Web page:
In the kidney BMP7 is expressed in both the inducing and the responding tissues (Dudley et al., 1995). This raises the possibility that BMP7 expression may be autoregulative as has been shown for BMP4 during tooth development (Vainio et al., 1993). To address this issue, and to explore the dynamic regulation of BMP7 expression during development, we have generated a mouse line carrying a lacZ-expressing allele of BMP7. Additionally, insertion of the lacZ cassette disrupts the coding sequence and thus generates a novel loss-of-function mutation at the BMP7 locus. Analysis of BMP7/lacZ expression patterns in homozygous mutant embryos shows that BMP7 expression is not activated or maintained through an autoregulative mechanism. However, maintenance of BMP7 expression in the mesenchyme is contingent on factors involved in the induction of mesenchymal cells. By contrast, we demonstrate that BMP7 expression in the ureter is autonomous and not influenced by factors produced by the mesenchyme.

Derivation of mutant mice

To generate the targeting vector, a 1.6 kb EagI-HindIII fragment containing exon 1 of the BMP7 locus was isolated. A polylinker (5′ NgoMI-EcoRI-SpeI-NcoI-3′) was inserted into exon 1 between NgoMI and NcoI. The modified EagI-HindIII insert was flanked on the 5′ end with a 3.5 kb BamHI-EagI fragment and on the 3′ end with a 4.5 kb HindIII-XhoI fragment obtained from a previously described vector (Dudley et al., 1995). A HSVtk cassette was blunt-end ligated into the XhoI site. A cDNA encoding lacZ and neomycin resistance (βgeo) was removed from a plasmid containing an IRES-βgeo sequence (gift from Austin Smith) and modified to include a HindIII site 3′ to the IRES motif and 5′ to the translational start site. Following digestion with HindIII and SalI, the fragment encoding βgeo was recovered, flanked with SpeI sites and inserted into the SpeI site of the modified targeting vector. The vector was linearized with NotI and electroporated into CCE embryonic stem (ES) cells. Correctly targeted ES cell clones were injected into C57BL/6J host blastocysts to generate germline chimeras as described (Bradley, 1987). Male chimeras were bred to C57BL/6J or MF1 females to ascertain germ line transmission. Germ line chimeras from the 6H ES clone were also mated to 129/Sv//Ev females to generate mutants on an inbred background.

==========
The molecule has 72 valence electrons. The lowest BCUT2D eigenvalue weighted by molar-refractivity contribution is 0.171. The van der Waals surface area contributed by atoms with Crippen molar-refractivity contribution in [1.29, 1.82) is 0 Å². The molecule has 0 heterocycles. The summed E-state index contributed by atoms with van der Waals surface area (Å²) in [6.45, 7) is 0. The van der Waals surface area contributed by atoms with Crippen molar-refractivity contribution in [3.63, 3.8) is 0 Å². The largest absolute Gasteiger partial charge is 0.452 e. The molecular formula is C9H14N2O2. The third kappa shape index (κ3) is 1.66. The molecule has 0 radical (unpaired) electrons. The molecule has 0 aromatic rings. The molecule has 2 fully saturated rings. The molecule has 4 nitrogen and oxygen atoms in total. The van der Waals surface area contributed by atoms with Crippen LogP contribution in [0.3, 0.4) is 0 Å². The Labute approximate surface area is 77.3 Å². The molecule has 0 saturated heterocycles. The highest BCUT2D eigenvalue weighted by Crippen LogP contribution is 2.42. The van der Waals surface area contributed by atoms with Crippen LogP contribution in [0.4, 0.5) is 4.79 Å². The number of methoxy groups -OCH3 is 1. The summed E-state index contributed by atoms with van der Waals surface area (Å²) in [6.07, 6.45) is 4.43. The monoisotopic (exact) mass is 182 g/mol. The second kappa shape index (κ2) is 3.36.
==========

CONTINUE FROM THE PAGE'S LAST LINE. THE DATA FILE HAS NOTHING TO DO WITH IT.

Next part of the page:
Genotyping procedures

Targeted ES cells and F1 progeny heterozygous for the lacZ allele, were identified by Southern blotting of 10 μg of genomic DNA which was hybridized with a 5′ flanking external probe as described previously (Dudley et al., 1995). The wild-type band detected by this probe is 7 kb and the correctly targeted mutant band is 3.5 kb. Subsequent progeny and embryos were genotyped by either PCR (Dudley et al., 1995) or by staining with X-gal as described below.

β-gal staining and in situ hybridization